Neel Kashkari would seem to have it all, save two things: hair on top of his head, and a rationale for his candidacy.
The first is probably forgivable, though, if you ask this writerly middle-aged man with a full head of terrific hair, going bald diminishes one easy advantage he might claim over the balding incumbent.
The second thing is a bigger problem.
A rationale for a candidate like Kashkari isn’t a very important part of a strategy – it’s the whole strategy. And the usual rationales won’t work.
Kashkari can’t distinguish himself by arguing that he embodies some nice combination of fiscal austerity and social liberality – we already have a governor with that positioning, and his name is Jerry Brown.
Kashkari can’t run on the notion that he’s the only candidate who cares about the poor. Lots of people care about the poor, and he has no special expertise or understanding of the subject.
Kashkari can’t run by saying, as he did in announcing he’s focused on jobs and schools. So is everybody. Yawn. Hey, dude, didn’t the focus groups say anything else?
Kashkari can’t run on biography. The son of immigrants might be novel someplace else, but not so long ago we had an actual immigrant as governor, who was a fiscal conservative-social moderate Republican type (a Kashkari with muscles and without the banking baggage), and people mostly didn’t like how that turned out. We also had a similar moderate Republican come out of the business world to run for governor; that candidacy also died at the box office, so to speak.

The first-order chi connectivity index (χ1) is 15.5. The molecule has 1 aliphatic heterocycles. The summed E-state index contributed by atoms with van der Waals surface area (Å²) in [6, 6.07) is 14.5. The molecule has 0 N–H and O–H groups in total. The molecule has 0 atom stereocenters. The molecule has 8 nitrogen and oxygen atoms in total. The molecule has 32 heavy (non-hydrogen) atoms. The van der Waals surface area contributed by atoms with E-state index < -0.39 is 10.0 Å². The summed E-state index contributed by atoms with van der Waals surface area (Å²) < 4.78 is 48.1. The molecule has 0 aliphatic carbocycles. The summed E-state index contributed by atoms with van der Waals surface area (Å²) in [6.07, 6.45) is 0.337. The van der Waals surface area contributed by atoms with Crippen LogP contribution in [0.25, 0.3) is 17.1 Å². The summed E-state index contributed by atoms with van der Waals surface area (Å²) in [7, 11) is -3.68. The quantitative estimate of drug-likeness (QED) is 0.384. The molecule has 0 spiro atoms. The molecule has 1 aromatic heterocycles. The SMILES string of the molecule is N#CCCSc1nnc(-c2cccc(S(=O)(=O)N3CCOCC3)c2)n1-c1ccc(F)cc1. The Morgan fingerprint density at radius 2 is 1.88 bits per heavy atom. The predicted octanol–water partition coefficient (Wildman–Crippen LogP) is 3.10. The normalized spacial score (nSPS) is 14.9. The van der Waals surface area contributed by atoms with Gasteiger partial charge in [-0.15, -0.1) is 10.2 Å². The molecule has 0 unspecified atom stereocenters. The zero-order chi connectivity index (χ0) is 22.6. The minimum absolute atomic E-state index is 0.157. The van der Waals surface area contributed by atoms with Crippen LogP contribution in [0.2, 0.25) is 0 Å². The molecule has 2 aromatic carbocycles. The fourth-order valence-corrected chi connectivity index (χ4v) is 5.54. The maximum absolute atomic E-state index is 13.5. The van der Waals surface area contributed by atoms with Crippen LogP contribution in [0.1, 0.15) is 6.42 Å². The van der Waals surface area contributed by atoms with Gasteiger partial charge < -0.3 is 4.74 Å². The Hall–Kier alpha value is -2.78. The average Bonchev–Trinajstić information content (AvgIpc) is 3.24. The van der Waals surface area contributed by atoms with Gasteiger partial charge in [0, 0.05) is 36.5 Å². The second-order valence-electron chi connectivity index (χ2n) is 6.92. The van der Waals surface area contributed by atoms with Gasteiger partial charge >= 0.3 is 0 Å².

Kashkari can’t run on experience in elected office. He doesn’t have any.
And Kashkari can’t run as anti-Brown, bashing the governor. Yes, Brown is exaggerating the state’s comeback. Yes, most of us – at least those of us not living in the surging Bay Area – realize the state has big, systemic problems that Brown has refused to address. But no one out there seems to have very good answers to those deeper problems – the persistent governing dysfunction of California, the jobs and economics troubles, the problem of paying for water and infrastructure.
So if you’re someone like Kashkari and you’re going to run for governor, you better have the following rationale: I know something very, very important that you—my fellow Californians – don’t yet know, and that can change the state for the better.
In other words, because of the things he knows, because of ideas he has, he has an approach to California’s policy and governance difficulties that hasn’t been tried yet.
My hope is that he has such a rationale. But if he does, he needs to stop messing around and start explaining – loudly, constantly, clearly – exactly what it is.
If there is such a rationale in his head, I’d bet it comes out of his banking and TARP experience. Not many people have been in the room as the usual rules and laws are basically ignored, and big, giant, transformative decisions are made in an emergency situation. If that experience and his subsequent thinking has given him a way around the thicket of law that so constrain California governors, lawmakers and the public itself, that would be something all of us would be interested in hearing.
Such a rationale, if it exists, won’t be easy to explain. And he doesn’t have a lot of time. The general election – that’s right the general election’s in June, California abolished primaries when it adopted the top two – is less than five months away.